The Hamilton Evening Sun sprang into existence in 1902, the first issue appearing on June 19. It was published in the building at 322 and 324 High street, with Sloane Gordon as editor. The directors of the Sun Publishing company were Sloane Gordon, William F. Mason, O. P. McHenry, Charles Z. Mikesell and R. L. Kinsey. After a career of five years, the publication was taken over by the Butler County Democrat company and was merged with the Hamilton Daily Democrat.

            Hamilton has had many other publications which had rather abbreviated careers, but no doubt served the purpose of their day. The following is a chronological record of the newspapers of Hamilton from 1818 until 1920:

            Hamilton Intelligencer-June 22, 1814, to March 29, 1816.

            The Philanthropist-August 23, 1816, to April 18, 1817.

            The Miami Herald-September 12, 1817, to October 5, 1819.

            The Hamilton Gazette and Miami Register-October 12, 1819, to November 11, 1821.           (page 480) Murray's Volunteer-April, 1821, to December 25, 1823.      

            Hamilton Intelligencer and Advertiser-November 11, 1821, to January 10, 1825.                  

            Hamilton Advertiser-January 10, 1825, to November 17, 1826.       

            Hamilton, Ohio, Advertiser-November 17, 1826, to October 26, 1827.                     

            The Western Telegraph-November 2, 1827, to :March 9, 1832.

            The Hamilton Telegraph-March 9, 1832-still published.

            The Hamilton Intelligencer-August 10, 1828, to May 20, 1862, when it was merged with The Hamilton Telegraph.

            The Christian Intelligencer-January 1; 1829-now published, under the name of The United Presbyterian in Pittsburg, Pa.

            The Harrison Democrat-April 21, 1845-for twenty-five issues.

            The Miami Echo-From May 10, 1848, for seven issues.

            The Free Soil Banner-From August 21, 1848, to October 9, 1848.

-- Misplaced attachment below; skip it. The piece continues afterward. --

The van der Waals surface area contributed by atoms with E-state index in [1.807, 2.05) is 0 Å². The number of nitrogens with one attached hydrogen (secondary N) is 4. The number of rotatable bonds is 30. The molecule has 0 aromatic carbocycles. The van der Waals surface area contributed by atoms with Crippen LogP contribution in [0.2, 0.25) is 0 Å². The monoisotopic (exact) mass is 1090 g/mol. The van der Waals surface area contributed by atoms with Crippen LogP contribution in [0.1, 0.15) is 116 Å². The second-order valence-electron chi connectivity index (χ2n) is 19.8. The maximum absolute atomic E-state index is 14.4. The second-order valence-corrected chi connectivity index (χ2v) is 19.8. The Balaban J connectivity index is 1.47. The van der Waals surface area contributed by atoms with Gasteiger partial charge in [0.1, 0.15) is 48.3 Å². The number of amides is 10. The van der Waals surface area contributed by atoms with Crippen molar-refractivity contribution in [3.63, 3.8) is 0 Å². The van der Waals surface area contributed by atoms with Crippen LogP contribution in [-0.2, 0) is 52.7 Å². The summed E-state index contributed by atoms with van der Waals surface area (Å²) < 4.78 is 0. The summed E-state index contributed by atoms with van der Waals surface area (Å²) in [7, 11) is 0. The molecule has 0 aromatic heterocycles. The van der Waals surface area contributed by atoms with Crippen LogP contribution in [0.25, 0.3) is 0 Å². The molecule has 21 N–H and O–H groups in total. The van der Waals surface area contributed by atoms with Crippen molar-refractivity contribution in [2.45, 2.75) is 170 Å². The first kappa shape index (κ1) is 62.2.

The Rose Bud-From June 9, 1849, to June 13, 1851.

            Democracy Untrammeled and Butler County Investigator-From September 20, 1849, to October 4, 1849.

            The Rossville Advertiser-From April 20, 1849, to August 10, 1849.

            The Miami Democrat-From January 1, 1850, to October 1, 1851.

            The Daily Press-From April 22, 1851, to September 15, 1852.

            The Scott Battery-From June 13, 1852, to September 15, 1852.

            The Herald of Education-From January 1, 1853, to December 1,     1854.

            The Schildwache-From May 10, 1859, to January 1, 1874.

            The True Telegraph-From September 26, 1862-now published by the journal Publishing company as the Butler County Democrat.

            The National Zeitung-From July 4, 1864, until 1917, when the name was changed to The American, and a few months later publication was suspended.

            Tri-Weekly Advertiser and Independent-From March 14, 1867, to April 5,     1874.

            The Examiner-From May 2, 1874, to September 14, 1874.

            The Sunday Morning News-From July 17, 1876, to November 28, 1876.

            The Orcus-From June 18, 1878, to February 12, 1880.

            The Hamilton Daily News-From December 22,1879, to March 21, 1898. Again published under this name by the Republican Publishing company, beginning October 1, 1919.

            The Daily Herald-From January 1, 1883, to September 1, 1885. The Daily Democrat-From December 20, 1886-now published as the Hamilton Evening Journal by the journal Publishing company.

            The Daily Republican-From July 19, 1892, until March 21, 1898, when it was consolidated with the Daily News and published as the Daily Republican-News.

            (page 481) The Butler County Press-May, 1901, published by the Nonpareil Printing company.

            The Evening Sun-From May, 1901, to July, 1905.

            So far as the records show, Middletown did not have a newspaper until 1839, when the publication known as The Middletown Mail issued its first number on April 20. John M. Gallaher, who had previously edited the Columbus journal and later the Cincinnati Gazette, was the publisher. The Mail was neutral in politics, but its continuance was not of long duration, as the venture did not prove financially profitable.